Speed limits not targets

My driving instructor wisely once told me that “it’s a speed limit and not a speed target”. The motorway may be a 70mph limit but if you have a truck infront of you, you may need to go at 60mph until it is safe to overtake. Sometimes you need to read the road as to why traffic may be moving a little slower than the speed limit. Is it because of an accident up ahead? Or a tractor? Or are you driving up a steep hill where some cars might be struggling to maintain a the speed limit?

Just remember that if you are in a rush or wanting to drive a little faster than the flow of traffic, make sure it is safe to overtake and don’t be distracted by cars behind you that might be intimidating you.

Further to this point, be comfortable at a speed that is comfortable for you but make sure you’re not going ridiculously slow to the point where you are disrupting traffic. If you are on a country road which is 60mph but are only comfortable going a bit slower, there are normally many points where you can safely pull in and let cars overtake you if you are feeling intimidated by someone being close to the back of your car.

When I was sitting my driving test, I got 2 minors for going 45mph on a 60mph very narrow country road. However, as my examiner pointed out during at the end of my driving test, I probably would’ve failed my driving test over the actions of another driver as a van had whipped around a blind bend much faster than I was approaching it and if I had been going at 60mph, I probably wouldn’t have been able to process and stop the car calmly to allowed him to pass in sufficient time, or safely.

Many drivers will not adhere to speed limits and go significantly faster. It is important not to feel pressurised by this. I remember being intimidated by a driver who was tooting his horn and flashing his lights whilst I was going 60mph in a 60mph zone. He eventually overtook me and sped off whilst giving me the finger. It was quite frightening as I was still building up confidence on the road at the time. I centred myself as best I could and reminded myself that I was sticking to the limit and the limits are in place to ensure road safety. Also, I was secretly hoping he would get a speeding ticket. There is no way in hell I am risking having 6 points on my license because someone was trying to be and idiot and intimidate me!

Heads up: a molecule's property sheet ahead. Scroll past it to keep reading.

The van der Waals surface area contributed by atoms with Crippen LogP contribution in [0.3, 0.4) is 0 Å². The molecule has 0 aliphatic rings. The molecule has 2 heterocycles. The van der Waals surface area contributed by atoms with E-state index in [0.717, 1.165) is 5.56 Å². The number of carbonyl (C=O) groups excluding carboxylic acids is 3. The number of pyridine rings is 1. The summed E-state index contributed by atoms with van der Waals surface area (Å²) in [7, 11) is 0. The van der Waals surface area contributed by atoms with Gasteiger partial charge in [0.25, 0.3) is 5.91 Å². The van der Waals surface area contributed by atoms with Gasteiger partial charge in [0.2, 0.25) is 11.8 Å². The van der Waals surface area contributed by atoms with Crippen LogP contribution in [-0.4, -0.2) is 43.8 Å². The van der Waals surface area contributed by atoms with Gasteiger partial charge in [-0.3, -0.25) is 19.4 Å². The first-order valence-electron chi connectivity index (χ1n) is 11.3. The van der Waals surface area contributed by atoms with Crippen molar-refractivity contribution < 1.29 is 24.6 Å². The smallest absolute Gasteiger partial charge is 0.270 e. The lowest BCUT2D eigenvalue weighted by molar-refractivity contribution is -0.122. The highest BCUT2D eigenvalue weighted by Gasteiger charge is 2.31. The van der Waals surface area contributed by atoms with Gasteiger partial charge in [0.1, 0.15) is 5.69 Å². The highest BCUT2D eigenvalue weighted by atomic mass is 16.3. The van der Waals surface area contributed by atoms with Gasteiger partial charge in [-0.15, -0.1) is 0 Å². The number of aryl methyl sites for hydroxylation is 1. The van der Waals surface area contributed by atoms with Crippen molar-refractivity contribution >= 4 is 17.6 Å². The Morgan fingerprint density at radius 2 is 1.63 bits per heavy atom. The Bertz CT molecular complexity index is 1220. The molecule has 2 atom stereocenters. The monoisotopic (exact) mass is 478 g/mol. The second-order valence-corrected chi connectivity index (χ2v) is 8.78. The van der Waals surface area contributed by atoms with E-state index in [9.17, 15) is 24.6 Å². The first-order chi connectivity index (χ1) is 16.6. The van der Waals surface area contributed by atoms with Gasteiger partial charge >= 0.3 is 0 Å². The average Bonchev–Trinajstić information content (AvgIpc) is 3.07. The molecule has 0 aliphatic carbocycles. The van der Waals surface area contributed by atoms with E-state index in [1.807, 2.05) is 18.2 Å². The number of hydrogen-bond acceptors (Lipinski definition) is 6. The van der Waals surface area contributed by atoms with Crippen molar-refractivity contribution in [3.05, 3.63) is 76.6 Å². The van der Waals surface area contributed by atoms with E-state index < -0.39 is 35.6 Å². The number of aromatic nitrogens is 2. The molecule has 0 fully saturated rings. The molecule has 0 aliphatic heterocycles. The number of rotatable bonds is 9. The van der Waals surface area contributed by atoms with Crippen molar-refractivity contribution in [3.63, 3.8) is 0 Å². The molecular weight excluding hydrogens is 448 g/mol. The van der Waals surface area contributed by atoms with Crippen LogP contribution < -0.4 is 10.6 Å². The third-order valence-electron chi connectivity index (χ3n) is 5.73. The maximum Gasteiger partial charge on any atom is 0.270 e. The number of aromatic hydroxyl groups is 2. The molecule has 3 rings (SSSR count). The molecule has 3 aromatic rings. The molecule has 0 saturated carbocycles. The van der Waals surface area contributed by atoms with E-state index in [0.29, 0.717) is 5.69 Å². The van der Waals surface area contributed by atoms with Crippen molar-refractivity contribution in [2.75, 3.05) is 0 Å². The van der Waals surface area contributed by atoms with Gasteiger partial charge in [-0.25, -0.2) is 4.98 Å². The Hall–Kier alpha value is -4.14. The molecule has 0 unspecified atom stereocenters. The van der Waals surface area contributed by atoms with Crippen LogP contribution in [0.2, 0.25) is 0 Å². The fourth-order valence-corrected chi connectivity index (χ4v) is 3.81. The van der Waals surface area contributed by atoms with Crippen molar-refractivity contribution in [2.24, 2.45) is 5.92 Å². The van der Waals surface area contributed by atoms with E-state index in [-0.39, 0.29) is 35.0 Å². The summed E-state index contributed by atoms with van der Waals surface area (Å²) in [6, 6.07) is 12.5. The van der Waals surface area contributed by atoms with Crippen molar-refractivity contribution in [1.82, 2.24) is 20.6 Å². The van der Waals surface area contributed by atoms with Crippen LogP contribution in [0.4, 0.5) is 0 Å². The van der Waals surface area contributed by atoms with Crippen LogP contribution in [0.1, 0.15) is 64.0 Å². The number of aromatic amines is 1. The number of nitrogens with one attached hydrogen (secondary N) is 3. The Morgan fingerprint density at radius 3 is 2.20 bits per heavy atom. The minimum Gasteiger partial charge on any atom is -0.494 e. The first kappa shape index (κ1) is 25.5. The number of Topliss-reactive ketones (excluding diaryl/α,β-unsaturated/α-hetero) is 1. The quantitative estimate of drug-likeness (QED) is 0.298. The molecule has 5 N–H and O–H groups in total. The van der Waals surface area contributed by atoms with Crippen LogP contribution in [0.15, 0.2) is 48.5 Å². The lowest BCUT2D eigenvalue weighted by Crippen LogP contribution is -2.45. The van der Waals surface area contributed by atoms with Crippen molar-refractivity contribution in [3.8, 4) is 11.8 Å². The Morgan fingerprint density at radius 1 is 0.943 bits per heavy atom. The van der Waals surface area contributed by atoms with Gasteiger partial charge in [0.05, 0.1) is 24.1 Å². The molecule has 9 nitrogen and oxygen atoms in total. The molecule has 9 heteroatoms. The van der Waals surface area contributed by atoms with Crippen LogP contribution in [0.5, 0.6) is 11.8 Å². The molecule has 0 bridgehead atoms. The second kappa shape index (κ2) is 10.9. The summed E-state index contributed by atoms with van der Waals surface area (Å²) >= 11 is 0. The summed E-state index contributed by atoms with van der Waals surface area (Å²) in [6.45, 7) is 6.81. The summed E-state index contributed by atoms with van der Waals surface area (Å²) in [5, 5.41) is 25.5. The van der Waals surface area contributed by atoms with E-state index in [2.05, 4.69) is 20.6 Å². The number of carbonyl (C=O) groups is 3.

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Have fun!
The most important thing i’ve learnt about 12 months of driving is to have fun. I have had a new found freedom of being able to pop in a car and just go anywhere I want whenever I want. Who hasn’t dropped someone off/picked someone up in their pyjamas at some point because they could?!

I have also taken a road trip to the Isle of Mull in March 2019 and spent 2 days exploring what the island had to offer, along with the stunning drive through Loch Lomond. This was a big accomplishment and built my confidence driving on a variety of terrains and also single track roads. Given the limited roads on the island, there was no need for me to pay attention to directions.

There are places that I still don’t think I would be comfortable driving to. I am still nervous at the thought of driving into Glasgow. The furthest west I have driven to date is Cumbernauld. But there is time for that to change.

Oh! One final piece of advice is to MAKE SURE YOU HAVE SUNGLASSES AT ALL TIMES IN YOUR CAR! I never realised how bloody low the sun is, especially during the winter in Scotland. I have collected a few emergency pairs of sunglasses from my travels over the years and keep a pair or two in my car for those situations when the sun visor just doesn’t make the cut.

One Comment Add yours

  1. Reading this makes me want to go n a road trip unfortunately at this age I still have no idea how to drive a car. haha! Thanks for sharing all these tips.

    Like